Perhaps you thought reporters had exhausted the reservoir of stories about jobless law school graduates struggling to pay off their student loans. Think again! If anything, I’m guessing this depressing genre is about to see a whole second wave.
The first wave came early after the recession, when the massive swell of law students who had matriculated either right before or right after the financial crisis—often choosing schools based on dodgy employment statistics—graduated into a completely barren job market. They were victims of the enrollment boom. Now, the New York Times’ Noam Scheiber brings us some tales from victims of the enrollment bust.
Some background: Law-school applications have collapsed in recent years, thanks partly to the media’s drumbeat about unemployed J.D.s. While some schools, particularly more elite institutions, responded by cutting down their class sizes in order to maintain their academic standards, lots of others chose to admit less-qualified students in order to prop up enrollment and maintain their revenue. Predictably, bar-passage rates have plunged among recent grads, and a number of critics have blamed schools for admitting too many students who simply aren’t equipped to be attorneys, all while loading them up with debt.
Scheiber’s story is a profile of Valparaiso University Law School, a fourth-tier institution that pursued the race-to-the-bottom strategy for a while until administrators realized it wasn’t sustainable, and has now begun cutbacks on its faculty and class size. As Above the Law notes, the piece includes some stunningly candid reflections from a former professor and associate dean, Bruce Berner, who admits that the school sacrificed its standards for the sake of its finances (as a rule, it’s very easy to get law school administrators to talk about how other institutions have done this, but not their own). Scheiber writes:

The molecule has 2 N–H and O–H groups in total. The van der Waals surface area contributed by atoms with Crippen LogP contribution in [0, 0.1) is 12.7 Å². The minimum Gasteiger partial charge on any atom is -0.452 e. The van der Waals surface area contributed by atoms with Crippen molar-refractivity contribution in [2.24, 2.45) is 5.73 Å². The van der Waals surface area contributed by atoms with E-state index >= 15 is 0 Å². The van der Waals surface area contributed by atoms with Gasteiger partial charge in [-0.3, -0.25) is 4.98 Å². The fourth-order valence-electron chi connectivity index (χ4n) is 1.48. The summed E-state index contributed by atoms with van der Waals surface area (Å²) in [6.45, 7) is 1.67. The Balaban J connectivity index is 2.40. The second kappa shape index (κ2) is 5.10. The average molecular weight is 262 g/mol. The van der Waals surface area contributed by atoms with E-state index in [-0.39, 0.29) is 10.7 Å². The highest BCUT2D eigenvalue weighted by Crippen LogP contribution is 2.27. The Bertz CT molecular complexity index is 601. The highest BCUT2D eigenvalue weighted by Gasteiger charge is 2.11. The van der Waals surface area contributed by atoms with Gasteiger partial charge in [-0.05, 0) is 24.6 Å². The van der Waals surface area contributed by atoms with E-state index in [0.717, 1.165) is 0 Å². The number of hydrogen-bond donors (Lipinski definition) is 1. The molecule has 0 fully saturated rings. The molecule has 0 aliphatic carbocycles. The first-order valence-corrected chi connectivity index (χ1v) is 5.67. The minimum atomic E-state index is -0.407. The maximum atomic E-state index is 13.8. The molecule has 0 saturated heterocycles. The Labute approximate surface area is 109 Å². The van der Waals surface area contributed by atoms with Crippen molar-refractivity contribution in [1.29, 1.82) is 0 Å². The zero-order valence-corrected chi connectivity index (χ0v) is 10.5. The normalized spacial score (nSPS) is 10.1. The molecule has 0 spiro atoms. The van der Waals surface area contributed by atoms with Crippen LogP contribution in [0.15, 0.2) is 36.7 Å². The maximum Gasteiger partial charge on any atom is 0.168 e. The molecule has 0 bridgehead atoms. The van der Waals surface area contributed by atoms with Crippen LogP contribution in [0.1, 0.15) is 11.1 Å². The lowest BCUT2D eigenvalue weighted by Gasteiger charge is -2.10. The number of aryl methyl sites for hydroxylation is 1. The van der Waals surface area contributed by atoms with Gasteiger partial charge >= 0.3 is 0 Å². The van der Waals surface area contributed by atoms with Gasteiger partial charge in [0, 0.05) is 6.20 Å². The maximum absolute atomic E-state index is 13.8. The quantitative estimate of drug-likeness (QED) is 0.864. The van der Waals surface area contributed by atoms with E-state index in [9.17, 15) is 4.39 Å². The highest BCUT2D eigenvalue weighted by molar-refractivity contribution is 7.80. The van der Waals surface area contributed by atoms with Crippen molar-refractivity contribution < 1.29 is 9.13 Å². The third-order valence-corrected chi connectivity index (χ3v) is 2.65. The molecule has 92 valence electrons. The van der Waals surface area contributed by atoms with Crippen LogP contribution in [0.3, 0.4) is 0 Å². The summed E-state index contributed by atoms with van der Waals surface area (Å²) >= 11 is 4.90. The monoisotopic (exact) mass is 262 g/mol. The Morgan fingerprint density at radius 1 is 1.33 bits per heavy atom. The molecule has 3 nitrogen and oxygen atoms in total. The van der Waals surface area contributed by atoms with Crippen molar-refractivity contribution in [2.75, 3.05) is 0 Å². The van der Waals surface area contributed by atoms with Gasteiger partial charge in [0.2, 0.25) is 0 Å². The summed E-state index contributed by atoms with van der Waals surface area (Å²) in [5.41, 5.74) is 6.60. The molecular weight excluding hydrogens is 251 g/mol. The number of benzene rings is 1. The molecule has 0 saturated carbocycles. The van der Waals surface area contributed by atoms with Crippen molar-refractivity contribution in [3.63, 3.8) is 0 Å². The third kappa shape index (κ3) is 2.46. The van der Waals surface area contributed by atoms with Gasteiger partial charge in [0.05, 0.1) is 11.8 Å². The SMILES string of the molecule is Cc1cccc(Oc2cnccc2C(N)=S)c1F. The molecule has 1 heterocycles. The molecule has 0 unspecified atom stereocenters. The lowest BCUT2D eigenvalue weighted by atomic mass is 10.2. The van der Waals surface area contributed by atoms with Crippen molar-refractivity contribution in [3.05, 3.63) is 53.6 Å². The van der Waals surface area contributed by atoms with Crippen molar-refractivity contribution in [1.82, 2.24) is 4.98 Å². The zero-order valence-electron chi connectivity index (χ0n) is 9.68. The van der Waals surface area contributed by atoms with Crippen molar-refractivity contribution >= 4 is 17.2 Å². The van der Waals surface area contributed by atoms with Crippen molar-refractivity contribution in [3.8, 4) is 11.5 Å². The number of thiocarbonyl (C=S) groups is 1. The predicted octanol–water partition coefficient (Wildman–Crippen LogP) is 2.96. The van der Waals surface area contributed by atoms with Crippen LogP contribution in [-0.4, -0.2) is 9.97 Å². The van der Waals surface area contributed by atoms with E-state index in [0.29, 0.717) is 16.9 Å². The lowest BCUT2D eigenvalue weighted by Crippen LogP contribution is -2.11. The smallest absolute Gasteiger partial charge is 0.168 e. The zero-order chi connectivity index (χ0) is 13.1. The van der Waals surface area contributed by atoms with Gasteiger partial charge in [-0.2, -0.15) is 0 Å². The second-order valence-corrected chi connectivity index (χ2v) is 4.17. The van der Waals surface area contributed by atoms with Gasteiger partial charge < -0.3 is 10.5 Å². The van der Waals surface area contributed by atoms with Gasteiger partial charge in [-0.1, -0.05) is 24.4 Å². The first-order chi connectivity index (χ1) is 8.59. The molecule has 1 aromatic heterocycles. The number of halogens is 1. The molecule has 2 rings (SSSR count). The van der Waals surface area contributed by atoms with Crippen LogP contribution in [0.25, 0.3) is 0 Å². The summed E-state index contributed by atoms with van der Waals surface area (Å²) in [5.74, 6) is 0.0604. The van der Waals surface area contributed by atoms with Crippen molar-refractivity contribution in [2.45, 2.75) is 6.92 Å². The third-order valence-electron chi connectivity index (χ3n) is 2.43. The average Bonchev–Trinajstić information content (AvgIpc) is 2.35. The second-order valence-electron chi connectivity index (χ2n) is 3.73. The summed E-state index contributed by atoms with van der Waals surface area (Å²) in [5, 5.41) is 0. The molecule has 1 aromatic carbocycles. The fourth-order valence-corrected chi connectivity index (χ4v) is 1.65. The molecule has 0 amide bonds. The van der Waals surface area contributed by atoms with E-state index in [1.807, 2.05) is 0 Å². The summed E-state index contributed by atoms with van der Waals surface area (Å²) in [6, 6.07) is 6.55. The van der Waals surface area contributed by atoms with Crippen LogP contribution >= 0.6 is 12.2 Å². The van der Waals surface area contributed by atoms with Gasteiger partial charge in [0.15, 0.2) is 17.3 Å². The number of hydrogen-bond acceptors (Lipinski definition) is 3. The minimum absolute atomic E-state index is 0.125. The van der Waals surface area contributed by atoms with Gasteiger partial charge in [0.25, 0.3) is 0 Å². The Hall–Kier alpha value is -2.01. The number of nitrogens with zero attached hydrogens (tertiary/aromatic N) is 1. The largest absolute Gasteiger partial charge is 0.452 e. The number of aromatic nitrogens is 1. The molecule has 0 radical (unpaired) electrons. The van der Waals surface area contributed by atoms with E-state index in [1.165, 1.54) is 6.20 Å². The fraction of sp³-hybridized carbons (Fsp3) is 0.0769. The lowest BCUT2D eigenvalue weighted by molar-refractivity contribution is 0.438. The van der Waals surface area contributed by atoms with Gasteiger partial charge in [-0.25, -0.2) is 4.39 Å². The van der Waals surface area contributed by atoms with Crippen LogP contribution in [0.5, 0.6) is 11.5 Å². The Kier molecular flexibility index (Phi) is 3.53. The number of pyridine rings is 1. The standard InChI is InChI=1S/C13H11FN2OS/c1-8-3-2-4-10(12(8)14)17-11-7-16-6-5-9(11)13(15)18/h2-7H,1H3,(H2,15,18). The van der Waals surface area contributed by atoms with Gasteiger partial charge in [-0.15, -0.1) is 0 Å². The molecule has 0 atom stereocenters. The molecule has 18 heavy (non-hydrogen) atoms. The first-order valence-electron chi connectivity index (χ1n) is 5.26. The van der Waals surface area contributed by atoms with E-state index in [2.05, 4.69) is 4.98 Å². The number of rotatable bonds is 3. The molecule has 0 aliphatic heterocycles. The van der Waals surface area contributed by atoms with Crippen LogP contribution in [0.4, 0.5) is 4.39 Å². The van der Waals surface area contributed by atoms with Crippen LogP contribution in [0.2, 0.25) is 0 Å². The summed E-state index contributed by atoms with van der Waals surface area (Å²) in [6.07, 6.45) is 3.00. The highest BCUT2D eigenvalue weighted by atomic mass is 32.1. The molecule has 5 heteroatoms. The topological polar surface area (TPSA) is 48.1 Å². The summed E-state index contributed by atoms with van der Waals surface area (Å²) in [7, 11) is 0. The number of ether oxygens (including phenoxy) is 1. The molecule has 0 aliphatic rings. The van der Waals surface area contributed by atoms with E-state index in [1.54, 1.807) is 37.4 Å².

The committee agonized over whether it should accept fewer students or keep its class size roughly constant and admit weaker candidates. In the end, it opted for the latter, a decision Mr. Berner admits wasn’t entirely on the merits, since fewer students would have meant less revenue.
“There was a lot of pressure, of course, from the central administration to keep the numbers up,” he said. (Mark A. Heckler, the university president, said that admissions decisions were entirely up to the law school but that the financial model was for the school to fund itself.)
And that leads us to people like Sarah Tapia, a Valparaiso grad who idealistically enrolled in law school to help people like her siblings, who’d been “in and out of jail,” but is currently working a low-wage retail job, having failed the bar exam twice. She describes her student debt load as “massive.” She’s determined to pass the bar and start her legal career.
Graduates like Tapia aren’t necessarily the norm these days. With so many fewer J.D.s entering the job market, employment rates are actually up a bit, and at the rarefied top of the industry, salaries for young associates at corporate firms are finally rising after years of stagnation. If you can get into a reasonably decent law school, I’d still argue this is a good time to go. But the more that places like Valparaiso rely on marginally qualified students in order to keep themselves afloat financially, the more stories like Tapia’s we’ll see. The people who suffer are generally going to be the least sophisticated students in the law-school ecosystem, the ones who never really had a chance of graduating with anything other than a big load of debt, and who a lot of schools have shamelessly exploited.